The debate on the ban on importation of cars has to be more rigorous – By Ebuka Nwankwo
Published:12 Jan, 2017
The Senate has unanimously condemned the federal government’s ban on the importation of cars through land borders, which took effect on January 1, 2017. It argues that the ban is unpopular.
One would have thought that an APC-controlled Senate would take sides with an APC-led government at the centre. Instead, they are diametrically opposed to each other.
As trivial as this disagreement might look, this is another example where the APC government –at the executive and legislative level —has shown a lack of coherence in terms of economic policy.
The Senate claims it has taken sides with the ‘masses’. (The Senate has been accused, on many occasions, of not been on the side of the ‘masses, but this time it seems they have repented. One commentator mischievously suspects that lobbyists are at work here.)
But public policies would best serve public interest if conclusions are reached through rigorous debates.
With the level of porosity at the borders – which has defied every measure to check it – and the inefficiency at our seaports, every car dealer would prefer using land borders. Lower duties are paid at the borders.
And the public has been made to believe that with the ban on importation through land borders, cars would become more expensive. It could if the government doesn’t put on its thinking cap. It is not that simplistic.
The Chairman, National Council for the Regulation of Freight Forwarding, Hon Iju Tony Nwabunike, summarizes the whole scenario: ‘‘some of the customs officers are not sincere. Ordinarily, there is nothing wrong importing cars if appropriate duties are paid. For instance, in Prado Jeep, they will tell you to pay between N10 million and N15 million in Apapa and Tin Can Ports, but you find out the same Prado Jeep, if it is coming through the border, you can pay N1 million duty and give them N1million bribe and they will let you go’’.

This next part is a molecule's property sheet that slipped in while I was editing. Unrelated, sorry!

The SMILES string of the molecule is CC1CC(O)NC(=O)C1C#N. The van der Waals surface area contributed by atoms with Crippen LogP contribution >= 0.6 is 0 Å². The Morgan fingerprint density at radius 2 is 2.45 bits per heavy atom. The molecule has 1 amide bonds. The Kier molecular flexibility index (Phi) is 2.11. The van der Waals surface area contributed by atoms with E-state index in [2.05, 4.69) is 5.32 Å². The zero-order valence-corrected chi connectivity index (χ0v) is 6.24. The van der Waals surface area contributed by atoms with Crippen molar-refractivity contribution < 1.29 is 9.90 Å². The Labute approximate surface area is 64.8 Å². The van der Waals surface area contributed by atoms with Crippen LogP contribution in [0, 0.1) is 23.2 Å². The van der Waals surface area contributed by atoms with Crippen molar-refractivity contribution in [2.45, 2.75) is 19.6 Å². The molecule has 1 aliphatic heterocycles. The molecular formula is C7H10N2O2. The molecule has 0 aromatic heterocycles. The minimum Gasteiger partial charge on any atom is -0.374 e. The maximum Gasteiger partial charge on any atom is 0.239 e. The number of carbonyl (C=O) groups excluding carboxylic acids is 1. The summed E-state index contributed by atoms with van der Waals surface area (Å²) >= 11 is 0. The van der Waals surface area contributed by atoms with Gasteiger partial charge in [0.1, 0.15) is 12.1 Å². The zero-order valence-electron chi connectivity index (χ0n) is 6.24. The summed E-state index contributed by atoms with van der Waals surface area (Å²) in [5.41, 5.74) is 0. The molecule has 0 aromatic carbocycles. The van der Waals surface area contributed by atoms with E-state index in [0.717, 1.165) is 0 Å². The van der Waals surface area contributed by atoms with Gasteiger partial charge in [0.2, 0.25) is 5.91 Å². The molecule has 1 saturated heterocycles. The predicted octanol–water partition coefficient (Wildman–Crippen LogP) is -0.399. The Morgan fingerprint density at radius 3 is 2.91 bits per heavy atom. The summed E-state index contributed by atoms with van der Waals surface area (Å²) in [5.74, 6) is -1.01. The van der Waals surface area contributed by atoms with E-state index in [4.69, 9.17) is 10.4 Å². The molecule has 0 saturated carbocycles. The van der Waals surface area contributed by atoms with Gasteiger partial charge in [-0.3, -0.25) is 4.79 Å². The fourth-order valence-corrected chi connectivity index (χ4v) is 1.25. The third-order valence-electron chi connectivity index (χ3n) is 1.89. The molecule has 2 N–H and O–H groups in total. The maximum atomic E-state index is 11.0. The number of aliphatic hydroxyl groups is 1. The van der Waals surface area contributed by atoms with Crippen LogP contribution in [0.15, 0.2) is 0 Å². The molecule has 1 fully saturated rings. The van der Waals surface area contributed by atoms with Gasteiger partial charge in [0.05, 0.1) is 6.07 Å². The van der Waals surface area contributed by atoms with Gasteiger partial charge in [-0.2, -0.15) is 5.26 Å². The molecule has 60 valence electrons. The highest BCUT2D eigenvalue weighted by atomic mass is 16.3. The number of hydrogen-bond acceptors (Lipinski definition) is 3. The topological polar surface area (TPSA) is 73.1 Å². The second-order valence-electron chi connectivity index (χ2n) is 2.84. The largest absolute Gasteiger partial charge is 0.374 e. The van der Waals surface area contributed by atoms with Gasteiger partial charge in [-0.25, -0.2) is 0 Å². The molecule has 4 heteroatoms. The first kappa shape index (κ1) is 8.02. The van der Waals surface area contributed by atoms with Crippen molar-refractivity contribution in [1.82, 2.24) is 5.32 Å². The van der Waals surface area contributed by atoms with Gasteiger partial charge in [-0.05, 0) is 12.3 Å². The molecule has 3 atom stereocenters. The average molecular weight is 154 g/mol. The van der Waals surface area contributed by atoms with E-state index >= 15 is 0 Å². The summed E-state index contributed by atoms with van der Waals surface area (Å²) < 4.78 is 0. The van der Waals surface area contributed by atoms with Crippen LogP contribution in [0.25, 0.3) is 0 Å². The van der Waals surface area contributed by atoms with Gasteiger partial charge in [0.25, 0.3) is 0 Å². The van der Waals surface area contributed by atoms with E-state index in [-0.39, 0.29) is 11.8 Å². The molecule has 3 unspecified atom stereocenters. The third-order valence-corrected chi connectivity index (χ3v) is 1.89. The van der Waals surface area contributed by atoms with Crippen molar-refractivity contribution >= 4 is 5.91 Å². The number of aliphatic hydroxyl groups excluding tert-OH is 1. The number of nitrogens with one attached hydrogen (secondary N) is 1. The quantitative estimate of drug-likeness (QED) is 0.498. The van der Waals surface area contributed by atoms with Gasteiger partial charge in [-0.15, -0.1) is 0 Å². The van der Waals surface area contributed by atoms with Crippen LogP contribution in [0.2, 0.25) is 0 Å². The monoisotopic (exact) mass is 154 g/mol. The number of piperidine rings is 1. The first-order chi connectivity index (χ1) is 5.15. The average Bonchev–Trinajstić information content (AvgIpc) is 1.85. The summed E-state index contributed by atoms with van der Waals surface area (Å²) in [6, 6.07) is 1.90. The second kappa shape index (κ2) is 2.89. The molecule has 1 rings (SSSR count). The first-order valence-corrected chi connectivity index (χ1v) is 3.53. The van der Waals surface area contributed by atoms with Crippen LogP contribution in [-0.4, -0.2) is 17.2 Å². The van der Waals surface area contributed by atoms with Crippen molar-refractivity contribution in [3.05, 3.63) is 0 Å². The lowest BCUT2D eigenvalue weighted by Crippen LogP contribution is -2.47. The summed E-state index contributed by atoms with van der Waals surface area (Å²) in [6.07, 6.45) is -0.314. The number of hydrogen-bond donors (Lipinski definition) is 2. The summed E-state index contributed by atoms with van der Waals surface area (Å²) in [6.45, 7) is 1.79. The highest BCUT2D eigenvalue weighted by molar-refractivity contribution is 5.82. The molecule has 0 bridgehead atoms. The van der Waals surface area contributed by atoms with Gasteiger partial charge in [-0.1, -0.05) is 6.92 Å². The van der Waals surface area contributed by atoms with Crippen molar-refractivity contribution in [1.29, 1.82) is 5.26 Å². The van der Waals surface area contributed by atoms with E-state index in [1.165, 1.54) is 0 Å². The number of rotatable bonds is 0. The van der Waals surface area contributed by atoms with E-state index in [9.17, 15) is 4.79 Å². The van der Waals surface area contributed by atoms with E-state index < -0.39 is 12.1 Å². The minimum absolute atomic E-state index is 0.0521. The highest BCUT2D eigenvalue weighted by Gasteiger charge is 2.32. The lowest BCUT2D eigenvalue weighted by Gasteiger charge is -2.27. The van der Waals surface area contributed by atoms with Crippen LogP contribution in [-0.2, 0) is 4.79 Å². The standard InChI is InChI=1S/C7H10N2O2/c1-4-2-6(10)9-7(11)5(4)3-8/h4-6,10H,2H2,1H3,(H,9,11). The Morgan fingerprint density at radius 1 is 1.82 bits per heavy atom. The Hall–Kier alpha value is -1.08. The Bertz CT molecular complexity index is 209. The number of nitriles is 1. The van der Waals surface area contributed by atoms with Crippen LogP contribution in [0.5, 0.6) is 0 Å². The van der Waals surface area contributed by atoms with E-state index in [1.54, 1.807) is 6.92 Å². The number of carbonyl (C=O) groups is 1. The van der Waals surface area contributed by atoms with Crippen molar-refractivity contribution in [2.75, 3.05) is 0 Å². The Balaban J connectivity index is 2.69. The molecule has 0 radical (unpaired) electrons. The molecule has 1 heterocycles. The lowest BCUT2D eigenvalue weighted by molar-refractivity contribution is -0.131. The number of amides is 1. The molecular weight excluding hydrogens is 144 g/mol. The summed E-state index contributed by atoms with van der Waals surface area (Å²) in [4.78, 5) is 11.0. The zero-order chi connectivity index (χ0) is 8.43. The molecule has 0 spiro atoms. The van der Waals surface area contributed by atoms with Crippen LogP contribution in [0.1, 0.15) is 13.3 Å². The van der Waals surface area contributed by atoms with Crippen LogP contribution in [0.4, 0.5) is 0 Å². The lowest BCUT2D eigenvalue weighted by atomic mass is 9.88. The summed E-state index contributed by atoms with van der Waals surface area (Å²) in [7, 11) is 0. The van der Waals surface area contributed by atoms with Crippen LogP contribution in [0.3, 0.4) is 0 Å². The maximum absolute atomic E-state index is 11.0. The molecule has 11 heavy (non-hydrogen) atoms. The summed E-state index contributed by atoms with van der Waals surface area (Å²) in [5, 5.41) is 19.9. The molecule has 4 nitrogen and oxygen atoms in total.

With the scenario painted by Nwabunike, it is evident that the real import duties go to neighbouring countries where these cars are legally imported to, when they come through the borders to Nigeria. And no serious government would take this lightly.
But the Association of Motor Dealers of Nigeria (AMDON), which imports over 15,000 used cars quarterly, argues otherwise. They argue this ban would result in increased hardship and job losses.
Used-cars, they say, are affordable when they come from the borders.
But they missed the point. If used-cars enter the country through seaports alone, government could have greater control over the number of vehicles entering into the country, enforce standards and track its revenue.
And when there is control over the number of vehicles entering the country, the nation can start thinking of implementing its Auto Policy.
But the efficiency at the seaports would have to be improve for these to be achievable. Also, corruption at seaports would have to be checked, as well.
The real question the Senate ought to ask is this: how can government make cars affordable and increase government revenues when cars are imported through seaports?
Since, Nigeria doesn’t not have a competitive advantage in car manufacturing, it makes sense to moderate the duties paid on cars at the seaports. (More concessions should be given to companies who assemble cars locally.)
The country would be better off if import duties that went to neighbouring countries and the bribes that went to corrupt custom officers at the borders started entering government coffers. That’s assuming government decides to keep the import duties at seaports to be equal to the amount corruptly paid to custom officers at the border.
The 70 percent tariff and levies on new cars, which took effect in 2015, is not working, the Shippers Council insist. Instead, government is losing revenue. These huge levies have increased importation to neighbouring countries and subsequent smuggling into Nigeria.
These are the kind of policies the Senate should look into. It is the duty of senate to educate the populace and advice the government on how to make policies better. Many good things can come from this ban.